Reviving My Nexus 7

A while back I was lucky enough to receive a Nexus 7 (2012) as a Christmas present (read my review). I have quite a few tablets and this isn’t my daily driver, but it sits beside my bed as it’s handy to check emails or the weather when I wake up. It’s also great to catch a YouTube video or listen to some songs before settling down for the night. So it gets used every day.

It rarely ventures elsewhere in the house, let along out and about. I prefer the bigger tablets for those sorts of things. Still, it’s a handy addition. That’s why I was becoming a bit disillusioned with its performance.

It started out as super fast and snappy, as you’d expect. It’s a Google device so has got all of the OS updates. Over time it’s become not just slower but almost unusable. It was getting to the point that I was tapping icons multiple times because the delay was so long I didn’t think it had registered. Chrome kept crashing on me too.

I looked at the options to speed it up. Restarts didn’t work for long, if at all. It seemed absurd to simply  write it off and consign it to the rubbish pile. This isn’t an old device. In the end I knew I was going to have to look at a new ROM to help speed it up.

A New File System

After searching for a while, I found there were endless options for ROMs that supported the Nexus 7. Which one to choose? In terms of features I only really wanted speed, stability and access to the Play store to download the apps I wanted. So the could, should, be fairly minimal. Every one seemed to qualify though.

That’s when I stumbled on an article about switching not only the ROM, but the file system too. Apparently the low price tag on the Nexus 7 was partly the result of opting for poor quality NAND flash memory. Some of the limitations were apparently helped by TRIM support in Android 4.3 but it obviously didn’t solve it.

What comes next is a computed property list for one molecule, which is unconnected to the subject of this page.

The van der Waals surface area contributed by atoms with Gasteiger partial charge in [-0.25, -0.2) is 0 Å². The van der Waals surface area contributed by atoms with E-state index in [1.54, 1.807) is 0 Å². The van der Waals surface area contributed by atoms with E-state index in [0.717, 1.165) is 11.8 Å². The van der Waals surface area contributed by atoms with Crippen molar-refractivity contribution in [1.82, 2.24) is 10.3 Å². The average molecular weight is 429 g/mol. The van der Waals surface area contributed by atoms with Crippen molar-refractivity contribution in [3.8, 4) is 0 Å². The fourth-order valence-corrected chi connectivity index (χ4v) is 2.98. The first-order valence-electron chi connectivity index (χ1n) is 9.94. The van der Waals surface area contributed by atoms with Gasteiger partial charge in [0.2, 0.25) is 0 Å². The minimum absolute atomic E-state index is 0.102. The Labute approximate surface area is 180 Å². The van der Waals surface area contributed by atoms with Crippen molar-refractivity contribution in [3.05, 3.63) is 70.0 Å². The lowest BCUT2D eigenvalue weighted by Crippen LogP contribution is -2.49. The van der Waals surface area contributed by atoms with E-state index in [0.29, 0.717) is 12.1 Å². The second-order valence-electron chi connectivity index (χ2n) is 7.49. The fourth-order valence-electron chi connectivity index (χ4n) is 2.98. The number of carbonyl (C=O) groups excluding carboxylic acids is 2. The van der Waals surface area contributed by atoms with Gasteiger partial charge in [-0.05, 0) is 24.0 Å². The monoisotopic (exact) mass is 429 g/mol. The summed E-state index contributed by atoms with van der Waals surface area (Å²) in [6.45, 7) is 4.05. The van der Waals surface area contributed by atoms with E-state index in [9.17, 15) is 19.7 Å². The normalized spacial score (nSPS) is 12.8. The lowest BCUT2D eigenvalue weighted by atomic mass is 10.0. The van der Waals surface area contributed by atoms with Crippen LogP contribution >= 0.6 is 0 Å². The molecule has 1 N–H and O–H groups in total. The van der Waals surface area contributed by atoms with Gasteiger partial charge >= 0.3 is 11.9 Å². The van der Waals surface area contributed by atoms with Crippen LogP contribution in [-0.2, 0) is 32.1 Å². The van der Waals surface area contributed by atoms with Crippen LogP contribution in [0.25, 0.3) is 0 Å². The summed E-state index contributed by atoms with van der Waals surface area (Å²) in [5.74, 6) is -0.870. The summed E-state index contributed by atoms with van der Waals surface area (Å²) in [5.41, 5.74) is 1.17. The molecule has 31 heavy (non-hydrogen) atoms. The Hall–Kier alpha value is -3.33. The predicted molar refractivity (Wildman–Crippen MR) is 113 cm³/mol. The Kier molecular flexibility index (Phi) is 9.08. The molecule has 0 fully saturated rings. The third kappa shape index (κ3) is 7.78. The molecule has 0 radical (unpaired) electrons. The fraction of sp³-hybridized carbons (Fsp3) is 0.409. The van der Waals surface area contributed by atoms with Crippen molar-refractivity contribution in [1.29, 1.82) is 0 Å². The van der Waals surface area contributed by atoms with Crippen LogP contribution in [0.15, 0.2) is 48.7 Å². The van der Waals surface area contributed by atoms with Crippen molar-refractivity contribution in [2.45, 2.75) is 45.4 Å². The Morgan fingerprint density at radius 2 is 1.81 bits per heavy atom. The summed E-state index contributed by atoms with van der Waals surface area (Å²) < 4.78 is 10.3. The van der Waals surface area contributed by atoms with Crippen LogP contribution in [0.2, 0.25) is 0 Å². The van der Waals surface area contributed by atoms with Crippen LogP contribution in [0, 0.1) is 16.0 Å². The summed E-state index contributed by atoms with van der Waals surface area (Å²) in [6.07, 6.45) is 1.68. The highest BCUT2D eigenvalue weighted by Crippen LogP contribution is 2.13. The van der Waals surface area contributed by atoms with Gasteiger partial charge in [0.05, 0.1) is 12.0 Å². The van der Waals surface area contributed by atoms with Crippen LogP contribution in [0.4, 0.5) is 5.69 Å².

The answer, it seems, is to switch to a file system called F2FS (Flash-Friendly File System) that was developed by Samsung for this sort of memory.


The Tekno Venus article also mentioned a ROM called SlimKat. It sounded like what I was after. Few ROMs are designed to run on F2FS, but the article included instructions for how to convert it. Reading the comments I saw references to a pre-built F2FS version though.

After some more digging I found not only a version that didn’t need conversion, but was a newer version of Android (5.0.2 alpha). It was a bit confusing, but I also needed to install a Google Apps package. I opted for the Zero package (beta 5.0.x), which includes the absolute barebones, then I picked up the apps I wanted from the Play store.

I largely followed the steps on Tekno Venus but skipped over the conversion steps and had to install the Google Apps package alongside the ROM itself. I did find I had to play about a bit, especially with changing the file system on the various partitions (I think I selected slightly different partitions on the advice of another thread/post). Still, it all worked out. It wasn’t a particularly short process, largely down to repeated searches to confirm processes or packages, but it wasn’t overly complex either.

The Results

I’ve been using it for a few weeks now and I’m glad to say my Nexus is back where it should be. It’s fast and responsive (I still have to hit the power button a couple of times to wake it up though) and running smoothly. No crashes or issues.

I was able to install all of the apps I wanted from the Play store, while avoiding the ton of superfluous ones Google decides you must need.

Battery life is also much better than the pre-upgrade Nexus. Partly down to having fewer apps installed I suspect as there was barely a day when one of Google’s random apps updated itself. I may be mad, but it also seems to charge quicker too.

So I’m very pleased. If, like me, you are getting frustrated by or have abandoned your old Nexus it is certainly worth the time to switch the ROM to something a little more performant. I was worried spending the time wouldn’t yield results, but it certainly did. It should give your device a new lease of life, and possible save you money too, because you won’t need to go buy something else.

My Nexus is a great device once again.